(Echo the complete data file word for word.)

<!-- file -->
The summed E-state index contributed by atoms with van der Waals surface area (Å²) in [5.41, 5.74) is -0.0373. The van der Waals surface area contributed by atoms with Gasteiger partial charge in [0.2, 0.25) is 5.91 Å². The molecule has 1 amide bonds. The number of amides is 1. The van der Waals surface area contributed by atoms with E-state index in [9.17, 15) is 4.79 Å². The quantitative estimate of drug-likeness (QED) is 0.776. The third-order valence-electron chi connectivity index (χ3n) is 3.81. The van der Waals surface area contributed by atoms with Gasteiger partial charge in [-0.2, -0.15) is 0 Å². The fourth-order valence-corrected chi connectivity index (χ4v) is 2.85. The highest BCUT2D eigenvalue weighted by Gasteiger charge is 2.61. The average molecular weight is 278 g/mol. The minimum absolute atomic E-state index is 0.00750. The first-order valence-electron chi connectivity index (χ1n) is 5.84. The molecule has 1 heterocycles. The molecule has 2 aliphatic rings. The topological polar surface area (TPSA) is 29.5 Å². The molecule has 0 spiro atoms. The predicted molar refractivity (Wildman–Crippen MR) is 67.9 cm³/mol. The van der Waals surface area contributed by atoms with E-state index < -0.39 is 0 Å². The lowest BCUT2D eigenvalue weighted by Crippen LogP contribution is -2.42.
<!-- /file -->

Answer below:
The summed E-state index contributed by atoms with van der Waals surface area (Å²) in [5.41, 5.74) is -0.0373. The van der Waals surface area contributed by atoms with Gasteiger partial charge in [0.2, 0.25) is 5.91 Å². The molecule has 1 amide bonds. The number of amides is 1. The van der Waals surface area contributed by atoms with E-state index in [9.17, 15) is 4.79 Å². The quantitative estimate of drug-likeness (QED) is 0.776. The third-order valence-electron chi connectivity index (χ3n) is 3.81. The van der Waals surface area contributed by atoms with Gasteiger partial charge in [-0.2, -0.15) is 0 Å². The fourth-order valence-corrected chi connectivity index (χ4v) is 2.85. The highest BCUT2D eigenvalue weighted by Gasteiger charge is 2.61. The average molecular weight is 278 g/mol. The minimum absolute atomic E-state index is 0.00750. The first-order valence-electron chi connectivity index (χ1n) is 5.84. The molecule has 1 heterocycles. The molecule has 2 aliphatic rings. The topological polar surface area (TPSA) is 29.5 Å². The molecule has 0 spiro atoms. The predicted molar refractivity (Wildman–Crippen MR) is 67.9 cm³/mol. The van der Waals surface area contributed by atoms with E-state index < -0.39 is 0 Å². The lowest BCUT2D eigenvalue weighted by Crippen LogP contribution is -2.42.